Meanwhile, we're told in the BLS report that in the months of August and September, federal, state and local governments added 602,000 workers to their payrolls, the largest two-month increase in more than 20 years. And the BLS tells us that, overall, 873,000 workers were added in September, the largest one-month increase since 1983, during the booming Reagan recovery.
These three statistics—the labor-force participation rate, the growth in government workers, and overall job growth, all multidecade records achieved over the past two months—have to raise some eyebrows. There were no economists, liberal or conservative, predicting that unemployment in September would drop below 8%.
I know I'm not the only person hearing these numbers and saying, "Really? If all that's true, why are so many people I know still having such a hard time finding work? Why do I keep hearing about local, state and federal cutbacks?"
I sat through business reviews of a dozen companies last week as part of my work in the private sector, and not one reported better results in the third quarter compared with the second quarter. Several stayed about the same, the rest were down slightly.
The economy is not in a free-fall. Oil and gas are strong, automotive is doing well and we seem to be seeing the beginning of a housing comeback. But I doubt many of us know any businessperson who believes the economy is growing at breakneck speed, as it would have to be for unemployment to drop to 7.8% from 8.3% over the course of two months.
The reality is the economy is experiencing a weak recovery. Everything points to that, particularly the overall employment level, which is 143 million people today, compared with 146 million people in 2007.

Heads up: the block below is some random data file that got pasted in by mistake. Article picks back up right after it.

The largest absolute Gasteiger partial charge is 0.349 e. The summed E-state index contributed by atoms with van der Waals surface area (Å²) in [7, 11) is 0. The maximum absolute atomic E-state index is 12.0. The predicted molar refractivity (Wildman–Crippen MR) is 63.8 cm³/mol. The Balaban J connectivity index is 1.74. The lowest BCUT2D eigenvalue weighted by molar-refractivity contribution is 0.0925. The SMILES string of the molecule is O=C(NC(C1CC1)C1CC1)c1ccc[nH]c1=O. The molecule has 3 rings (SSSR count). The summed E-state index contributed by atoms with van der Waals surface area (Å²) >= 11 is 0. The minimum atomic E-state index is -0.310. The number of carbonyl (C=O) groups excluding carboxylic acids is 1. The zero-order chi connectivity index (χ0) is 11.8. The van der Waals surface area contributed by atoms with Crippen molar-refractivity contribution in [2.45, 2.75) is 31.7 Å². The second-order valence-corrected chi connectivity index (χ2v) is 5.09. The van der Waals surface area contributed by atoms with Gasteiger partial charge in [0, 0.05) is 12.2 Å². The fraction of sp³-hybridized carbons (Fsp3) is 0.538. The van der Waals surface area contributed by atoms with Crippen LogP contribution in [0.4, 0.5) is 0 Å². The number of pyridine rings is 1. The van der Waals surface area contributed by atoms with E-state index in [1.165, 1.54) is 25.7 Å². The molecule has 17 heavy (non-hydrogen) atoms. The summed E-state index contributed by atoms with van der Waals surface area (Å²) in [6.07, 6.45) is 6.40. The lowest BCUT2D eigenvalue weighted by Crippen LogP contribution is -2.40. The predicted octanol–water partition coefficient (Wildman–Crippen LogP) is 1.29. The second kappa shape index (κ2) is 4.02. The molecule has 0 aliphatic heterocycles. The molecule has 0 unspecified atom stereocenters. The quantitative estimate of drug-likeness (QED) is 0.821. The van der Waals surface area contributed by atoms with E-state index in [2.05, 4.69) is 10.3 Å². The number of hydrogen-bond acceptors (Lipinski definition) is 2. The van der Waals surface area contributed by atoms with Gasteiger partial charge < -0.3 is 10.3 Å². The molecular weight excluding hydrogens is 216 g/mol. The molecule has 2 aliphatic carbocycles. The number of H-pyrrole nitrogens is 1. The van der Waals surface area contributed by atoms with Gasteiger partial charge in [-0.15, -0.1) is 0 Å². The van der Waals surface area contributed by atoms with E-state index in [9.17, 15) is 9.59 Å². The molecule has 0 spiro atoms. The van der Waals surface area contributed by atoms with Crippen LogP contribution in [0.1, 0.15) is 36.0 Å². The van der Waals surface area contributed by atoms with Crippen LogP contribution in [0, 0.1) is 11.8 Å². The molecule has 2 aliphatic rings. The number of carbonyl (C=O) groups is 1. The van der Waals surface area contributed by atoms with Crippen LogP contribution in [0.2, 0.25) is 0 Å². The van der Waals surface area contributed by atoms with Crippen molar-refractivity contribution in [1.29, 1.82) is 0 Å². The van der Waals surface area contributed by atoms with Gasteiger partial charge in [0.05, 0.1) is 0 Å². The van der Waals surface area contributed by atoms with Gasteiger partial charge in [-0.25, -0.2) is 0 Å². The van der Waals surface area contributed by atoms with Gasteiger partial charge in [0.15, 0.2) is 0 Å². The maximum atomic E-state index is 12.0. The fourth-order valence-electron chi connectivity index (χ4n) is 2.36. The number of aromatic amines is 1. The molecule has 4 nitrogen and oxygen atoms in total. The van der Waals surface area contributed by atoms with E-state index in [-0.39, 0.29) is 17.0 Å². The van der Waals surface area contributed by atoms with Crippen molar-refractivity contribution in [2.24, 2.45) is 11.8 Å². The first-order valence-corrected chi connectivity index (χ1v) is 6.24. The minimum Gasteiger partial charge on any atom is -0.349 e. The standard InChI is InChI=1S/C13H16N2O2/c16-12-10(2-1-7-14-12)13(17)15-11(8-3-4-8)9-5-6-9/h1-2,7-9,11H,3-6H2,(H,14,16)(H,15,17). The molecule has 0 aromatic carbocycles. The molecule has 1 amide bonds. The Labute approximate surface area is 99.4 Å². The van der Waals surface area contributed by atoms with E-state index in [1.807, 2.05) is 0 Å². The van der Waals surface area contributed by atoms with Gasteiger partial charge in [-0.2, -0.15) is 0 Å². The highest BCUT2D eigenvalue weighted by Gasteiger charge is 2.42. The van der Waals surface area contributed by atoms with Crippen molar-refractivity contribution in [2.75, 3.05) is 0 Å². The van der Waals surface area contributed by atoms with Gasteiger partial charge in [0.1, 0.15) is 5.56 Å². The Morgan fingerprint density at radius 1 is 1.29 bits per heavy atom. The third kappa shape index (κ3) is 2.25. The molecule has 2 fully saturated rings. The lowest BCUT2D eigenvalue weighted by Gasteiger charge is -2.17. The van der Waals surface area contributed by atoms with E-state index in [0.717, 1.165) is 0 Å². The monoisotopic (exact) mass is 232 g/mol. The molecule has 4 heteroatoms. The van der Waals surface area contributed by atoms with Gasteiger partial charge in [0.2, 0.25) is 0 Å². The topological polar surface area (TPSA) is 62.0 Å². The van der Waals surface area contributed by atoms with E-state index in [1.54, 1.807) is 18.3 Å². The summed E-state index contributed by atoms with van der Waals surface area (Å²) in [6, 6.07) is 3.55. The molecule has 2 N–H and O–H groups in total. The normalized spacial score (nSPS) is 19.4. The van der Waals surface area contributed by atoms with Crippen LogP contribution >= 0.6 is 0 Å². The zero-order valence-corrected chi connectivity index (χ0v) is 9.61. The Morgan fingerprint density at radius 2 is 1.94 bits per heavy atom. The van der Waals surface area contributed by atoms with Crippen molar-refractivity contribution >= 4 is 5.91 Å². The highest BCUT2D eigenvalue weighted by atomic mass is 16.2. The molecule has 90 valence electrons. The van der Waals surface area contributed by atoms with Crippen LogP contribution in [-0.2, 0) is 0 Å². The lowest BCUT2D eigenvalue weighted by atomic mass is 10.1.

Now, I realize my tweets about this matter have been somewhat incendiary. In my first tweet, sent the night before the unemployment figure was released, I wrote: "Tomorrow unemployment numbers for Sept. with all the assumptions Labor Department can make..wonder about participation assumption??" The response was a big yawn.
My next tweet, on Oct. 5, the one that got the attention of the Obama campaign and its supporters, read: "Unbelievable jobs numbers..these Chicago guys will do anything..can't debate so change numbers."
As I said that same evening in an interview on CNN, if I could write that tweet again, I would have added a few question marks at the end, as with my earlier tweet, to make it clear I was raising a question.
But I'm not sorry for the heated debate that ensued. I'm not the first person to question government numbers, and hopefully I won't be the last. Take, for example, one of my chief critics in this go-round, Austan Goolsbee, former chairman of the Obama administration's Council of Economic Advisers. Back in 2003, Mr. Goolsbee himself, commenting on a Bush-era unemployment figure, wrote in a New York Times op-ed: "the government has cooked the books."
The good news is that the current debate has resulted in people giving the whole issue of unemployment data more thought. Moreover, it led to some of the campaign's biggest supporters admitting that the number merited a closer look—and even expressing skepticism. The New York Times in a Sunday editorial, for instance, acknowledged the 7.8% figure is "partly due to a statistical fluke."
The coming election is too important to be decided on a number. Especially when that number seems so wrong.